Wednesday, May 26, 2010

Creative thinking fosters progress

May 26, 2010
Creative thinking fosters progress

By A. Gaffar Peang-Meth

On May 12, I wrote about Jerry D. Weast, an education leader of one of America's most successful public school systems, who described as a leader's "toughest job ... to move from strategy to execution," which requires "teams" of "people who do the work" to sustain the change that is driven by "visionary leadership."
Thus, it's those "people who do the work" every day in their unsung roles in the office, streets or field who form teams of "heroes" and "sheroes" whose activities enable a leader to steer the organization or movement toward success.
"The power to move forward rests in staff engagement, in each person's belief that his or her role ... is critical to achieving the goal," Weast says. Teams "work within a culture" that can be poisoned by "entrenched habits, practices and structures." But "for every poison there is an antidote."
However, the contrasts between attitudes and processes of those in traditional cultures and those in a globalized modern world complicate the work of progress.
Those in the first category generally revere the old and are suspicious of the new, while those in the second seek improvement and are more accustomed to confronting change. The first are generally resigned to what is, avoid risks and are prone to fatalism; the second question what is and intervene to influence outcome.
Interwoven creative and critical thinking is medicine to deal with what Weast called entrenched habits, practices and structures." The creative mind seeks professional educational and learning opportunities to motivate successful collaborative efforts, and to promote a culture of mutual respect. The critical mind assesses and judges the result of what the creative mind produces.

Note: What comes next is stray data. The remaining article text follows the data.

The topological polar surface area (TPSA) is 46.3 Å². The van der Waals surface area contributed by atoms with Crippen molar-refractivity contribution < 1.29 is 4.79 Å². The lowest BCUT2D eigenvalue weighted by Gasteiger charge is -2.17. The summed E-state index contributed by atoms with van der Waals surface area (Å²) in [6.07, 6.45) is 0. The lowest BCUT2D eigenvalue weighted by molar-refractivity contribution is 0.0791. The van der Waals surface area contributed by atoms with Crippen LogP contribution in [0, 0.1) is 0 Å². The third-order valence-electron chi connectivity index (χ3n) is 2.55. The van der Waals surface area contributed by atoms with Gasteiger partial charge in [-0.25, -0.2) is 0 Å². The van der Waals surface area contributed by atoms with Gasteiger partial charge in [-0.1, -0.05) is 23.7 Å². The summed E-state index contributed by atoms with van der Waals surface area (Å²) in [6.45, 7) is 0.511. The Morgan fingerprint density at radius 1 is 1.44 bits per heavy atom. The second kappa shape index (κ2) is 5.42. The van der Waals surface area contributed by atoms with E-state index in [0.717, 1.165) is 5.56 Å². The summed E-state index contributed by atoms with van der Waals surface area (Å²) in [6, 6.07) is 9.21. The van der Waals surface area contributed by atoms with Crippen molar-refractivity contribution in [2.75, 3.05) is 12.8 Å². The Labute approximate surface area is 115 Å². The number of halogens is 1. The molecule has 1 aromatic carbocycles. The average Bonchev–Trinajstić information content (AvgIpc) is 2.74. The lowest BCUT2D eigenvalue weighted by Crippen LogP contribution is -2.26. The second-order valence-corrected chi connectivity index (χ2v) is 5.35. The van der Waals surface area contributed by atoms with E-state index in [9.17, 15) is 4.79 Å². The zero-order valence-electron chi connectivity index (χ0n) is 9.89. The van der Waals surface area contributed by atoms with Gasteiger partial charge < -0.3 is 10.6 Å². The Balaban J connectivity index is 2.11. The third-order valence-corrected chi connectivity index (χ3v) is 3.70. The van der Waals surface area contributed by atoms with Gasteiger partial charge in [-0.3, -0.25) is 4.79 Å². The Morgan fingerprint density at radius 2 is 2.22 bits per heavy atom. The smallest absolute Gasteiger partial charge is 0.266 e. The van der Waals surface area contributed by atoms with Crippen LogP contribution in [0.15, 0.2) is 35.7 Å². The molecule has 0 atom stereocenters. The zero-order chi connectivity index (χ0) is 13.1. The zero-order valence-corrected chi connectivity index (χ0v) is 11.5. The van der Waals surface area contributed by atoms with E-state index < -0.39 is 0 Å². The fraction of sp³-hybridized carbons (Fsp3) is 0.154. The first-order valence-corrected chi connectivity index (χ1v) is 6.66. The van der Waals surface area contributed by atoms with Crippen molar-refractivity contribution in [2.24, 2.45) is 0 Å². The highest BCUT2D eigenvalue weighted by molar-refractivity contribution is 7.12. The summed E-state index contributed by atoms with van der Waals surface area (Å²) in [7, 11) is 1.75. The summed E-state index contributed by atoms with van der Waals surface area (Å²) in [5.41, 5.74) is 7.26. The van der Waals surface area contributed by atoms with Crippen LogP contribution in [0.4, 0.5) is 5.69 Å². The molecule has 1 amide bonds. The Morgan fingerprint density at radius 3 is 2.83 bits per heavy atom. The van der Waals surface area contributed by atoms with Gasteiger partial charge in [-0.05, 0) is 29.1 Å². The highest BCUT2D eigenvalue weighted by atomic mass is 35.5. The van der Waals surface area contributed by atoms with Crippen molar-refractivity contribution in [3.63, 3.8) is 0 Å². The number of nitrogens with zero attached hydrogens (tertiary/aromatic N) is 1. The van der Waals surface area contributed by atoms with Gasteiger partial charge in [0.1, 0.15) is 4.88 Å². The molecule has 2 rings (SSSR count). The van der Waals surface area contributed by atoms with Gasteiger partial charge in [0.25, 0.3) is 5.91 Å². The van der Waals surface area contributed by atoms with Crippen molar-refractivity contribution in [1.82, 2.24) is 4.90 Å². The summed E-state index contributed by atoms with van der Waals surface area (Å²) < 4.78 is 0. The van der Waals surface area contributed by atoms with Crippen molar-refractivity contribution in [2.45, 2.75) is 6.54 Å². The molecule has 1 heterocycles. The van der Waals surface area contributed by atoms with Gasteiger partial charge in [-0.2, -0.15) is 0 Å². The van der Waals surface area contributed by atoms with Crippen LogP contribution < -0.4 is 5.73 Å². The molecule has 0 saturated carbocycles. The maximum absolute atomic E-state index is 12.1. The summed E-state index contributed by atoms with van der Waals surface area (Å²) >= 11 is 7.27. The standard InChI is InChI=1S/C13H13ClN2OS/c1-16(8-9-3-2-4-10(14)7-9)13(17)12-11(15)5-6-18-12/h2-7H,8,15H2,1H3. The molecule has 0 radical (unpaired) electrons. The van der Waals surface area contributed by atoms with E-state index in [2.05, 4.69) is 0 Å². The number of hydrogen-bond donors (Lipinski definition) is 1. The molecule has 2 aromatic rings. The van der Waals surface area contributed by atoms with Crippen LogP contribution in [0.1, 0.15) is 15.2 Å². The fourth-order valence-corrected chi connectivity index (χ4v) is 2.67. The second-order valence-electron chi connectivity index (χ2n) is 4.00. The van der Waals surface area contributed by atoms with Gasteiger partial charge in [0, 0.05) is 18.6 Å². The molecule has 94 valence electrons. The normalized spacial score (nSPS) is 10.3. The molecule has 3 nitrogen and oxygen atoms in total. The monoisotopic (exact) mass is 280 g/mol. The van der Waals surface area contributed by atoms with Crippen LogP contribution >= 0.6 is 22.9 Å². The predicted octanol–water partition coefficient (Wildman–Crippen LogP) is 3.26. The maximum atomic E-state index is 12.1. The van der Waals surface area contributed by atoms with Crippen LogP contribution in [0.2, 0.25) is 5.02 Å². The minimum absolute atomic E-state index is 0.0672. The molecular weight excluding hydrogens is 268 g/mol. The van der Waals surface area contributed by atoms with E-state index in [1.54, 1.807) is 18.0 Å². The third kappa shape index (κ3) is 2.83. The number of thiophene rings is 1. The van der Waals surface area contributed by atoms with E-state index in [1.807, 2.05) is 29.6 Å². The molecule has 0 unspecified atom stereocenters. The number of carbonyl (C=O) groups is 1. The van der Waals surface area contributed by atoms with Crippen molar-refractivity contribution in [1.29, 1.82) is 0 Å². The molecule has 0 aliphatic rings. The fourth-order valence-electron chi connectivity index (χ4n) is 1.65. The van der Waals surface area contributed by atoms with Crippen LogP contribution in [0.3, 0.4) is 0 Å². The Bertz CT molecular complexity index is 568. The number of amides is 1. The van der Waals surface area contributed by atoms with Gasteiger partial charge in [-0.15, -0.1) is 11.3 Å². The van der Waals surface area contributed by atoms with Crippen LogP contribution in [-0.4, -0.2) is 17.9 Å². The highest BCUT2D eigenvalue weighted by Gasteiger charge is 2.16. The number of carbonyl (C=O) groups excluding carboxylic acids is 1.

According to Weast, "cultural change gains strength when what is desired is supported and hat is supported is rewarded."
One's desired goal stands a better chance of a wider support if one thinks creatively and considers M.J. Ryan's suggested "SMART" goal -- Specific, Measurable, Achievable, Relevant and Time-bound. It should make believers of people in the teams and render them more committed to achieve and sustain the visionary leader's goal.
Ryan, dubbed "an expert in human fulfillment," is an associate of the Professional Thinking Partners, which specializes in maximizing thinking and learning individually and in groups.
To Shankar Vedantam's "free rider problem" -- about a giant pothole in the middle of the block that troubles all the residents, but nobody wants to make phone calls and go through the hassle to get it fixed while everyone hopes "someone else will do the dirty work" -- an old colleague, a University of Guam faculty member, e-mailed how he and his 12-year-old nephew chose to fix "quite a big pothole in our neighborhood street." This "common-good-minded activity" of fixing a pothole was actually "more fun than a chore."